Hence, the objectives of nursing care involve relieving, comforting, aiding and promoting life.  Cure, as well as death, may or may not occur.  In nursing, the aim of nursing care is mainly to relieve human suffering, maintaining dignity and offering means for handling the crisis and experiences of living and dying1

In this manner, nursing care is not only fighting against death, it also involves other aspects of the death-dying process.  Recognition of the therapeutic limits, identifying the irreversibility of the disease, among other means, demonstrates other possibilities of caring for these patients and their family members.

Nevertheless, even when dealing on a daily basis with seriously ill patients, on the imminence of death, it is possible to perceive the unpreparedness and resistance of professionals towards death as something natural, being considered as a therapeutic failure. It is possible to observe people with reserved prognosis, without response to the implemented measures and, notwithstanding, being submitted to prolonging of life, lingering death, permeated by ostensible, painful and useless treatment.

Conversely, there is the palliative care, which consists of assistance promoted by a multi-disciplinary team with the purpose of improving the quality of life of the patient and family members, by means of prevention and relief of suffering and treatment against pain2.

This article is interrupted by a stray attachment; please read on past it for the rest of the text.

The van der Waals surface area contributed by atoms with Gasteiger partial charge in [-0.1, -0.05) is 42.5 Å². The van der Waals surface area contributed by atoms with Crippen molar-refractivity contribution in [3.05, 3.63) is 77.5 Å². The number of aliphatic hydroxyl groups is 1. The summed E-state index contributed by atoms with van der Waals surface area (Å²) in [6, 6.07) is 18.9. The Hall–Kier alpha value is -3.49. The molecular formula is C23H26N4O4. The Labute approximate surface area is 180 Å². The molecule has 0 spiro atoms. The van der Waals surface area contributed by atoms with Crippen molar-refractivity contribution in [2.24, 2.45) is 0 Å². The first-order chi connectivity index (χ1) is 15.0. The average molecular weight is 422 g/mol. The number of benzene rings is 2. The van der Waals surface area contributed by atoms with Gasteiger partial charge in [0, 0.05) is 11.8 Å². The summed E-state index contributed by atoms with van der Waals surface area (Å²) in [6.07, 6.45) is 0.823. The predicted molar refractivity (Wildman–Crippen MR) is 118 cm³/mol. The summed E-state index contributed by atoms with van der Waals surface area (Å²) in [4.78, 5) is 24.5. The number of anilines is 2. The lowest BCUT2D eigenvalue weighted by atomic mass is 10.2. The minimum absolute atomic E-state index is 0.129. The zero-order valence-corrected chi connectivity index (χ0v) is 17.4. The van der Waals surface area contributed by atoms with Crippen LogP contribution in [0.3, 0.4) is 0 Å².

In this perspective, the present study aims to analyze the conceptions of nurses in relation to the care towards patients with artificial prolongation of life in intensive care units (ICU).


From the beginning of life there is care, because it is necessary to look after life, in order to continue existing.  Living beings always need care, because caring is an act of life which has the purpose of permitting its continuity, in other words, developing and fighting against death3.

In this manner, different people, with different roles, develop care, nevertheless, with similar purposes. Those needing care wish to guarantee survival and avoid death.  And, those who offer care begin to fight against death, in such a manner that they perpetuate the taboo involving this issue. Nevertheless, it should not be permitted for this relentless fight to be the crucial part of the existing care, death is a part of life and should be confronted as something natural and unavoidable.